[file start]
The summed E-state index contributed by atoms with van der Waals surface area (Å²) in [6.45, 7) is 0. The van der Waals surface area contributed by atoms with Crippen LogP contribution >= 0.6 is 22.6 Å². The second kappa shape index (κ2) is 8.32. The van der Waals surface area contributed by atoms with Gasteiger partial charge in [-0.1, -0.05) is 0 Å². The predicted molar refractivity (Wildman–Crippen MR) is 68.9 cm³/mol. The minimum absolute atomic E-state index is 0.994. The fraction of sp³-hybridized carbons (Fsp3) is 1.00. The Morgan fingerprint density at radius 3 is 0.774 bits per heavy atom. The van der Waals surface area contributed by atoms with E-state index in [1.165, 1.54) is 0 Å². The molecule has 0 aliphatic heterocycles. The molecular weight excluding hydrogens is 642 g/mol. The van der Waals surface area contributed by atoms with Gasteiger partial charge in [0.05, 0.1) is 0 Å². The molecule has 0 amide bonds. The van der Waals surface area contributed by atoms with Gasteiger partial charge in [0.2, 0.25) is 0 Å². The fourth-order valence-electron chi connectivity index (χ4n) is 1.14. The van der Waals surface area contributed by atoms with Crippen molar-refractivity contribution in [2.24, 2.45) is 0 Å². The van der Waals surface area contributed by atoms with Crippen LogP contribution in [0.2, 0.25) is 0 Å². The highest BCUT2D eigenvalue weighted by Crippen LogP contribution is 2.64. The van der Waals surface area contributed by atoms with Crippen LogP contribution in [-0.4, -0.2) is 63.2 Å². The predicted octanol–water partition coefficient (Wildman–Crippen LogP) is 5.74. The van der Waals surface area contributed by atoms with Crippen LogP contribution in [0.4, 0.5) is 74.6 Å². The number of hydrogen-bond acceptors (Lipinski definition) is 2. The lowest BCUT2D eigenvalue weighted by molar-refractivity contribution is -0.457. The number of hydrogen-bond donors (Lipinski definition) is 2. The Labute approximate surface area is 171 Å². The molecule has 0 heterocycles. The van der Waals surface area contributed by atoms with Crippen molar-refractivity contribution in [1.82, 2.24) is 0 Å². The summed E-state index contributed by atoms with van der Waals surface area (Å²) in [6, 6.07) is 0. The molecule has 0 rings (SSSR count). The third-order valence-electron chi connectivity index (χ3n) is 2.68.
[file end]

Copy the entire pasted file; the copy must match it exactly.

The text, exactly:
The summed E-state index contributed by atoms with van der Waals surface area (Å²) in [6.45, 7) is 0. The van der Waals surface area contributed by atoms with Crippen LogP contribution >= 0.6 is 22.6 Å². The second kappa shape index (κ2) is 8.32. The van der Waals surface area contributed by atoms with Gasteiger partial charge in [-0.1, -0.05) is 0 Å². The predicted molar refractivity (Wildman–Crippen MR) is 68.9 cm³/mol. The minimum absolute atomic E-state index is 0.994. The fraction of sp³-hybridized carbons (Fsp3) is 1.00. The Morgan fingerprint density at radius 3 is 0.774 bits per heavy atom. The van der Waals surface area contributed by atoms with E-state index in [1.165, 1.54) is 0 Å². The molecule has 0 aliphatic heterocycles. The molecular weight excluding hydrogens is 642 g/mol. The van der Waals surface area contributed by atoms with Gasteiger partial charge in [0.05, 0.1) is 0 Å². The molecule has 0 amide bonds. The van der Waals surface area contributed by atoms with Gasteiger partial charge in [0.2, 0.25) is 0 Å². The fourth-order valence-electron chi connectivity index (χ4n) is 1.14. The van der Waals surface area contributed by atoms with Crippen molar-refractivity contribution in [2.24, 2.45) is 0 Å². The van der Waals surface area contributed by atoms with Crippen LogP contribution in [0.2, 0.25) is 0 Å². The highest BCUT2D eigenvalue weighted by Crippen LogP contribution is 2.64. The van der Waals surface area contributed by atoms with Crippen LogP contribution in [-0.4, -0.2) is 63.2 Å². The predicted octanol–water partition coefficient (Wildman–Crippen LogP) is 5.74. The van der Waals surface area contributed by atoms with Crippen LogP contribution in [0.4, 0.5) is 74.6 Å². The number of hydrogen-bond acceptors (Lipinski definition) is 2. The lowest BCUT2D eigenvalue weighted by molar-refractivity contribution is -0.457. The number of hydrogen-bond donors (Lipinski definition) is 2. The Labute approximate surface area is 171 Å². The molecule has 0 heterocycles. The van der Waals surface area contributed by atoms with Crippen molar-refractivity contribution in [1.82, 2.24) is 0 Å². The summed E-state index contributed by atoms with van der Waals surface area (Å²) in [6, 6.07) is 0. The molecule has 0 rings (SSSR count). The third-order valence-electron chi connectivity index (χ3n) is 2.68.